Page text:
• Based on the 2016 eagle population study, the Service has determined that bald eagles can sustain an annual take (injury or death) of 4,200 eagles, and this will be the total potential take authorization nationwide (although authorized take levels will vary by region). In contrast, a "zero" take limit is set for golden eagles, but this will be implemented through a requirement of compensatory mitigation at a 1.2:1 ratio for any golden eagle take rather than through a prohibition on any takes. Any bald eagle take that exceeds permitted levels will also require mitigation compensation.
  • The regulations specifically authorize standard compensatory mitigation approaches often used in other species contexts, including conservation bank credits, third-party mitigation projects and in-lieu fee programs. These are proven mechanisms for aggregating, managing, and implementing large-scale -- and often more effective -- mitigation to benefit protected species.
  • A permit holder will be required to implement all "practicable" best management practices. The term "practicable" is defined as "available and capable of being done after taking into consideration existing technology, logistics, and cost in light of a mitigation measure's beneficial value to eagles and the activity's overall purpose, scope, and scale." This balanced approach should be a more nuanced and achievable standard than currently exists.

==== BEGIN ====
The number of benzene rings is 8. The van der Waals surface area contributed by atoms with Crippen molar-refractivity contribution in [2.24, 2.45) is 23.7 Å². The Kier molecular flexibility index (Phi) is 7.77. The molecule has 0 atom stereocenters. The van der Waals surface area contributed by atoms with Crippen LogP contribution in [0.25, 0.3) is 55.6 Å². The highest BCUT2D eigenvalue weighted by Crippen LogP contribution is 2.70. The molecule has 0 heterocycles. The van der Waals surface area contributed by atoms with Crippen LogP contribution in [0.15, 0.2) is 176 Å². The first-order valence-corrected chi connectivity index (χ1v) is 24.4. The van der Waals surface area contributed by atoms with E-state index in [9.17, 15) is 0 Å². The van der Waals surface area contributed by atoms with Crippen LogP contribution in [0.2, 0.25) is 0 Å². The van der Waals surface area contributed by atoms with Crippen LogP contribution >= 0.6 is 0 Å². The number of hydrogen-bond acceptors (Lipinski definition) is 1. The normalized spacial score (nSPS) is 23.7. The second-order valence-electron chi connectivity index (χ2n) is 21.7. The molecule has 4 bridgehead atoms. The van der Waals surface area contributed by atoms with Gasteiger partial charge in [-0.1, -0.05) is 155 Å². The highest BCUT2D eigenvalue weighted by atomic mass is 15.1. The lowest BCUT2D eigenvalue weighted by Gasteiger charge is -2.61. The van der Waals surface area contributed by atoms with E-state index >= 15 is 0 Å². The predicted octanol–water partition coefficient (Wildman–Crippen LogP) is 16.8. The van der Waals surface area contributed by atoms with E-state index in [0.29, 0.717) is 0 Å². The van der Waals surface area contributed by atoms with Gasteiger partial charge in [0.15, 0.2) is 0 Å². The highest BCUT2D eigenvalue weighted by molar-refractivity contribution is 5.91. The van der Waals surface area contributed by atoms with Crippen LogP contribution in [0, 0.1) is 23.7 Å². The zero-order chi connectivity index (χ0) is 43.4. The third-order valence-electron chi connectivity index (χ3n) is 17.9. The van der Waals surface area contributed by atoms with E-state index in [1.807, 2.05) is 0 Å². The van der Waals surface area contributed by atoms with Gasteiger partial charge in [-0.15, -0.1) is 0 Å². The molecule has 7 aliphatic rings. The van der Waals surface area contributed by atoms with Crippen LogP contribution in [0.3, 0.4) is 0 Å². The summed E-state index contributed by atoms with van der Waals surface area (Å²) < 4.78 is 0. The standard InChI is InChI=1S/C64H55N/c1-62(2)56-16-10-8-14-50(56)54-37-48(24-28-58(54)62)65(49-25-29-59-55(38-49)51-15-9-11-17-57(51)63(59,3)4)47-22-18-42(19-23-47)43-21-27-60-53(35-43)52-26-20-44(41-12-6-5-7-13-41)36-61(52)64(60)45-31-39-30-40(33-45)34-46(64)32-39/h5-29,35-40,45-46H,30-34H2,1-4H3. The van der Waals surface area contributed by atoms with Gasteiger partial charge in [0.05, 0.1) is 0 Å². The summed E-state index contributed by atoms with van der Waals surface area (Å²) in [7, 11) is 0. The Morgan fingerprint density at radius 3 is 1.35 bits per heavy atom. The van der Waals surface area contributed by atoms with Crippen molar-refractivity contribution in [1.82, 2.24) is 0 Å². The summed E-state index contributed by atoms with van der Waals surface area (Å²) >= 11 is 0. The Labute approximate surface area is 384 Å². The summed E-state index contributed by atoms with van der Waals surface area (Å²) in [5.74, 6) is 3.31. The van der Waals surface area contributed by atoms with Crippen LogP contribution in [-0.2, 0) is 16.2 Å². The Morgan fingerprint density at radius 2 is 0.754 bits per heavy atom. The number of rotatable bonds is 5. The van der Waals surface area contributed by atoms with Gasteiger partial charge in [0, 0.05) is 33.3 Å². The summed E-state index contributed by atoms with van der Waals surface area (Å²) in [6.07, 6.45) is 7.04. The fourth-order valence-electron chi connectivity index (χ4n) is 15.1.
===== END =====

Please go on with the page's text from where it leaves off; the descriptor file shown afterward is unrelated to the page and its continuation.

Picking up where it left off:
• The issuance of an eagle take permit will require review under the National Environmental Policy Act (NEPA). For those situations in which a NEPA document has not already been prepared for a project, the PEIS adopted by the Service should provide an excellent platform for "tiering" off the necessary NEPA review for a particular project.

The regulations also contain other technical changes to the eagle "take" permit system. Among other changes, they establish new eagle management units that are organized around eagle flyways rather than regions, add pre-construction survey standards (with special "minimal" standards for wind energy projects), require monitoring by qualified and independent third parties approved by the Service for permits exceeding five years, and increase fees to make the program more self-sustaining.

In sum, these new eagle take regulations are designed to provide a more effective mechanism to obtain eagle and eagle nest "take" authorizations for wind, solar and other renewable energy and development projects, while at the same time implementing strong protections for eagles. Although there are some regulatory issues that will need to be addressed as the rules are implemented and the success of the overall program will depend on exactly how it is implemented, the new regulations represent an important advance over the current permitting program and better correspond with the timing, planning, and investment realities of project developers and owners.